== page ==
Friday, September 2, 2011


The Siren of Sarnia (bahahhah) returns with her latest ball of bouncy pop, all cleverly constructed and bright and shiny and lovely. Gryner is the rare singer-songwriter who sounds best with big productions. The more she piles on, builds up, harmonizes and changes keys, the better the fun. Now, her songs do sound good stripped down, and I've seen her play stuff alone at the keyboard. But even a gentle piano ballad such as Home on the new disc gets better as it goes on and more subtle touches are layered, harmonies slid in, etc.

Things are really cooking when she goes turns up the pop. Heartsleeves has all the glorious happiness of a Carpenters single, and I mean that with absolutely no irony. Those 70's singles were meant to sound tremendous and make you feel like there's magic in the air. Gryner captures that tone, plus knows how to sneak in the little bit of melancholy as well. Sexsmith does this well too, when he gets into his highest gear, although Emm has 3 or 4 higher than him. Gryner also knows lots of adding sounds and textures so there's no retro feeling to her mixes, and she has lots of alt-whatever credentials, so somehow it all comes off as cool and hip as well.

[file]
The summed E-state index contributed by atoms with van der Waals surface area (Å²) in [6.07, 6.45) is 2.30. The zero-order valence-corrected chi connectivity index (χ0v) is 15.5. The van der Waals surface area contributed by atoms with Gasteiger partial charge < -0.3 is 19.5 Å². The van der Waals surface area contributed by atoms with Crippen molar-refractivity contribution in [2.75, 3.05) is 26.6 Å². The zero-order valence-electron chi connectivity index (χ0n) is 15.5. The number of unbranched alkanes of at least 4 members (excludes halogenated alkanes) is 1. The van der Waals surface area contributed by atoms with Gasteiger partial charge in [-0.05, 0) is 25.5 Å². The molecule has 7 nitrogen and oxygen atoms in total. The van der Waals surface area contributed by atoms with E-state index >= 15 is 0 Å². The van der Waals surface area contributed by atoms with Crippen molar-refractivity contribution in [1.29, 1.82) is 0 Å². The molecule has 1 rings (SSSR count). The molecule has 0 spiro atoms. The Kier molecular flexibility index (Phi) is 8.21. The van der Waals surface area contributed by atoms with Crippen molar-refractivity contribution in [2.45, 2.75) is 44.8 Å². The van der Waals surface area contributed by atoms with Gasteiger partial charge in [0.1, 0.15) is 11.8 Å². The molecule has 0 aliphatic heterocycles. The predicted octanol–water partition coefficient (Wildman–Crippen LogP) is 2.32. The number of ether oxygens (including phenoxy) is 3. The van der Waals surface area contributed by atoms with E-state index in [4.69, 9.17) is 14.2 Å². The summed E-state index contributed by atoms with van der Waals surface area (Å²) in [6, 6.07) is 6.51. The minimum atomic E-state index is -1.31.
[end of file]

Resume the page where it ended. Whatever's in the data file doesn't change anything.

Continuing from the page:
And yay for some cool Canadian references, including the nifty North, which probably provides the album title's pun. Both North and Home have the she's-from-Canada, he's-from-you know where imagery, including the cute line "In my heart you're from north of the border/shining down like an aurora." Oh, I'm a sucker for that stuff. Auntie Emm, there's no place like home!

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